by Louay Bettaieb, Maxime Brulé, Axel Chomy, Mel Diedro, Malory Fruit, Eloise Happernegg, Leila Heni, Anaïs Horochowska, Mahya Housseini, Kekely Klouyovo, Agathe Laratte, Alice Leroy, Paul Lewandowski, Joséphine Louvieaux, Amélie Moitié, Rémi Tellier, Sofia Titah, Dimitri Vanauberg, Flavie Woesteland, Natalia Prevarskaya and V’yacheslav Lehen’kyiadd Show full author list remove Hide full author list
Cancers 2021, 13(12), 3085; https://doi.org/10.3390/cancers13123085 - 21 Jun 2021
Cited by 11 | Viewed by 4039
Abstract
Pancreatic cancer (PC) is a major cause of cancer-associated mortality in Western countries (and estimated to be the second cause of cancer deaths by 2030). The main form of PC is pancreatic adenocarcinoma, which is the fourth most common cause of cancer-related death, [...] Read more.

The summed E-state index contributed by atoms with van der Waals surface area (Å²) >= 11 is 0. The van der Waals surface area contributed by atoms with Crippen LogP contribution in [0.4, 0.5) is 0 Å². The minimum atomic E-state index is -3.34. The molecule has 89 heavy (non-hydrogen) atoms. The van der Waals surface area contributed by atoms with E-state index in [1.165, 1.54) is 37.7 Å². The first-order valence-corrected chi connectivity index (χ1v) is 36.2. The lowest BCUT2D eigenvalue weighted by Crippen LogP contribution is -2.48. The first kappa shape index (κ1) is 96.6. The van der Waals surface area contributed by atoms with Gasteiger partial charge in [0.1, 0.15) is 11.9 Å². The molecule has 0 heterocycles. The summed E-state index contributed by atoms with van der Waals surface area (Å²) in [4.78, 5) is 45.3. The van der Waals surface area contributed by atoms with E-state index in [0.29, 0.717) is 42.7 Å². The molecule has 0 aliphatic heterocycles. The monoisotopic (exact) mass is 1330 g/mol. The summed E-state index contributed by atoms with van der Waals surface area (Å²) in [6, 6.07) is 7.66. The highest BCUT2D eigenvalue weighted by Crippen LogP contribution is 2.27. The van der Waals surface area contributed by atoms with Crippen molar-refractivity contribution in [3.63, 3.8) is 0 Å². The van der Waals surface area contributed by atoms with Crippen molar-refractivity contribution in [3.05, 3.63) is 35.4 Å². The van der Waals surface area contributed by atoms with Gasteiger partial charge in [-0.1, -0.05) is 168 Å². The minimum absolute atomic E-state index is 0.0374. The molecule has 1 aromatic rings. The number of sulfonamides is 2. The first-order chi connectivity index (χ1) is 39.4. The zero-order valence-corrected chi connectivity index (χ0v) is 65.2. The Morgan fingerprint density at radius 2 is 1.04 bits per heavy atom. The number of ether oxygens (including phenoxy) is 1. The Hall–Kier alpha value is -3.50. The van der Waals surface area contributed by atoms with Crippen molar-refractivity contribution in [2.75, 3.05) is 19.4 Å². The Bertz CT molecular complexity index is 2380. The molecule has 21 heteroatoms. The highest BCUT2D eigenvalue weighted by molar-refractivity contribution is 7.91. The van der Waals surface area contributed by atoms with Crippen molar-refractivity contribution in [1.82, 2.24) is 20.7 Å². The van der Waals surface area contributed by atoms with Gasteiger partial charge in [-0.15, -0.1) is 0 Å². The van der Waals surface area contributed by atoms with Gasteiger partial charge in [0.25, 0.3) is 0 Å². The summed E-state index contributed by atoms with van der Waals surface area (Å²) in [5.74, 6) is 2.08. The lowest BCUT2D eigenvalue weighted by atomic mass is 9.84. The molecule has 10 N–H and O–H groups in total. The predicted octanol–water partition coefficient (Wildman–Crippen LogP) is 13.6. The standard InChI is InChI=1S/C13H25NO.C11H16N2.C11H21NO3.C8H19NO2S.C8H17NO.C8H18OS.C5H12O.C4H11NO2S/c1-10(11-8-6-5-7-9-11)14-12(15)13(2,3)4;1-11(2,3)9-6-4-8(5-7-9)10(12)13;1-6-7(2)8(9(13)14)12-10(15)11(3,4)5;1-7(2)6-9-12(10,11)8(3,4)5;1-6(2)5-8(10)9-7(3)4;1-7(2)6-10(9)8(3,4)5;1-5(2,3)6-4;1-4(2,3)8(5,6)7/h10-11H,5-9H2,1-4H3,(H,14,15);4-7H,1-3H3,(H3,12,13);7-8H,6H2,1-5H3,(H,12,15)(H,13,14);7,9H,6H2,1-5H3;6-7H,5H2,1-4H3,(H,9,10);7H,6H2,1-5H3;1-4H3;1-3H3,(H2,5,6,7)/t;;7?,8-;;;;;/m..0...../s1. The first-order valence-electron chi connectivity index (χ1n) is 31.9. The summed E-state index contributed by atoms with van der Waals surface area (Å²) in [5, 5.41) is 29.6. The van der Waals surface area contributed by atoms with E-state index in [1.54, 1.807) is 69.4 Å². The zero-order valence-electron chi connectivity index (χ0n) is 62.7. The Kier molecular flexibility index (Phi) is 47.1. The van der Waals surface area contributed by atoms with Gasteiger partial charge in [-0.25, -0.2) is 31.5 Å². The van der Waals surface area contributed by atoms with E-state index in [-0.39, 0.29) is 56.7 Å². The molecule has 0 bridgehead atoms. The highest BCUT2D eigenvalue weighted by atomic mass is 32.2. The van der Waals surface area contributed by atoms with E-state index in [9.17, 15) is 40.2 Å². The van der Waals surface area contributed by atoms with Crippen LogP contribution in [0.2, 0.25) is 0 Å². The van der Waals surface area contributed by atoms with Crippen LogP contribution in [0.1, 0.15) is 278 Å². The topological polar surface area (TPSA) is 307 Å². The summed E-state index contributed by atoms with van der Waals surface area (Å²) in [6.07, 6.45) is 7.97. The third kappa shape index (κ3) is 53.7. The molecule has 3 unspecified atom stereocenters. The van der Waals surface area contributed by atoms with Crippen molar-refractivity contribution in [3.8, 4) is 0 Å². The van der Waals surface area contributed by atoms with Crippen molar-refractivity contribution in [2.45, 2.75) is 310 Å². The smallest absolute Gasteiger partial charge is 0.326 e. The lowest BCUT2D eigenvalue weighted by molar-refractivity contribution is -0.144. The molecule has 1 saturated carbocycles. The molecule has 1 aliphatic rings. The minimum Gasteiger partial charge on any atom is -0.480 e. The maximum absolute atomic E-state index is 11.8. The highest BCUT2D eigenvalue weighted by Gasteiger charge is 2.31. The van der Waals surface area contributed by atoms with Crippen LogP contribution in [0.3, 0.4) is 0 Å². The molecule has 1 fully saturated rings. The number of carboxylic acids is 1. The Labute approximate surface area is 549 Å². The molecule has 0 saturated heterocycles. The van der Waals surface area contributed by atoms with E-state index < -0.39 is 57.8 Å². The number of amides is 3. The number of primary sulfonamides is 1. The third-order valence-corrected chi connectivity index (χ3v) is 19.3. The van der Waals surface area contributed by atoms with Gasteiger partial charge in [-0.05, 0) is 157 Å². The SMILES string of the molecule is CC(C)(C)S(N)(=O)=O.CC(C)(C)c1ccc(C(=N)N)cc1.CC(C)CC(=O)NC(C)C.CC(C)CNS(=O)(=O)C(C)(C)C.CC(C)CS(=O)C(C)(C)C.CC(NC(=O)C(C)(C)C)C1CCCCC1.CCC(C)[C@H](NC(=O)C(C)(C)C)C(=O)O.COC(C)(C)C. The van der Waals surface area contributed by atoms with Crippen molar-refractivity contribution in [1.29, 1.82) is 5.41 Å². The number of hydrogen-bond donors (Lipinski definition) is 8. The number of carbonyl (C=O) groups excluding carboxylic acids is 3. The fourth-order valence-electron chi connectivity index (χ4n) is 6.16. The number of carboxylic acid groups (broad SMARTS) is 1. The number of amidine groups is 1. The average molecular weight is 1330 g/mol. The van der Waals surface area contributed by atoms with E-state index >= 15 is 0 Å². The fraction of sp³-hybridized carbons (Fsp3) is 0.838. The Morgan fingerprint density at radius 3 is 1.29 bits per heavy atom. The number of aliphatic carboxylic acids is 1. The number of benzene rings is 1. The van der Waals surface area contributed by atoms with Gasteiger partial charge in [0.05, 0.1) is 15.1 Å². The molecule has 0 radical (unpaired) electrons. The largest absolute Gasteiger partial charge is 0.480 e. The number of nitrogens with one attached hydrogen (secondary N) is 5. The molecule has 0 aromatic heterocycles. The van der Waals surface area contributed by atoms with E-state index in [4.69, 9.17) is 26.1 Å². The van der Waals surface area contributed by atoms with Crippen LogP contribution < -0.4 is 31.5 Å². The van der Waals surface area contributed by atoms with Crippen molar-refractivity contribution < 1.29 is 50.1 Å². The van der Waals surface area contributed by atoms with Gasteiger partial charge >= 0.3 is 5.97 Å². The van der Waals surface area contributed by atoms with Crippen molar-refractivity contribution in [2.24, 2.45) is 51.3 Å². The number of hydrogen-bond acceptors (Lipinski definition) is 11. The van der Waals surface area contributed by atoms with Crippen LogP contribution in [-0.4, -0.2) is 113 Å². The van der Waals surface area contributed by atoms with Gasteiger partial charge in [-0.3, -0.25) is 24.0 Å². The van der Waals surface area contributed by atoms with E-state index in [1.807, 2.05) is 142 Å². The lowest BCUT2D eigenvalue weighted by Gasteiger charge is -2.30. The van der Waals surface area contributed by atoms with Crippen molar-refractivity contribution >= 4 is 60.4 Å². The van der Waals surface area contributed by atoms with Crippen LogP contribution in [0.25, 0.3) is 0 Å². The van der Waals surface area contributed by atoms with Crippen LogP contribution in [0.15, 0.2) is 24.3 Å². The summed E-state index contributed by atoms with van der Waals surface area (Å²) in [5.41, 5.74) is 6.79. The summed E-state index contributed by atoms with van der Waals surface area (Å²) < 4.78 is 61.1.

Pancreatic cancer (PC) is a major cause of cancer-associated mortality in Western countries (and estimated to be the second cause of cancer deaths by 2030). The main form of PC is pancreatic adenocarcinoma, which is the fourth most common cause of cancer-related death, and this situation has remained virtually unchanged for several decades. Pancreatic ductal adenocarcinoma (PDAC) is inherently linked to the unique physiology and microenvironment of the exocrine pancreas, such as pH, mechanical stress, and hypoxia. Of them, calcium (Ca2+) signals, being pivotal molecular devices in sensing and integrating signals from the microenvironment, are emerging to be particularly relevant in cancer. Mutations or aberrant expression of key proteins that control Ca2+ levels can cause deregulation of Ca2+-dependent effectors that control signaling pathways determining the cells’ behavior in a way that promotes pathophysiological cancer hallmarks, such as enhanced proliferation, survival and invasion. So far, it is essentially unknown how the cancer-associated Ca2+ signaling is regulated within the characteristic landscape of PDAC. This work provides a complete overview of the Ca2+ signaling and its main players in PDAC. Special consideration is given to the Ca2+ signaling as a potential target in PDAC treatment and its role in drug resistance. Full article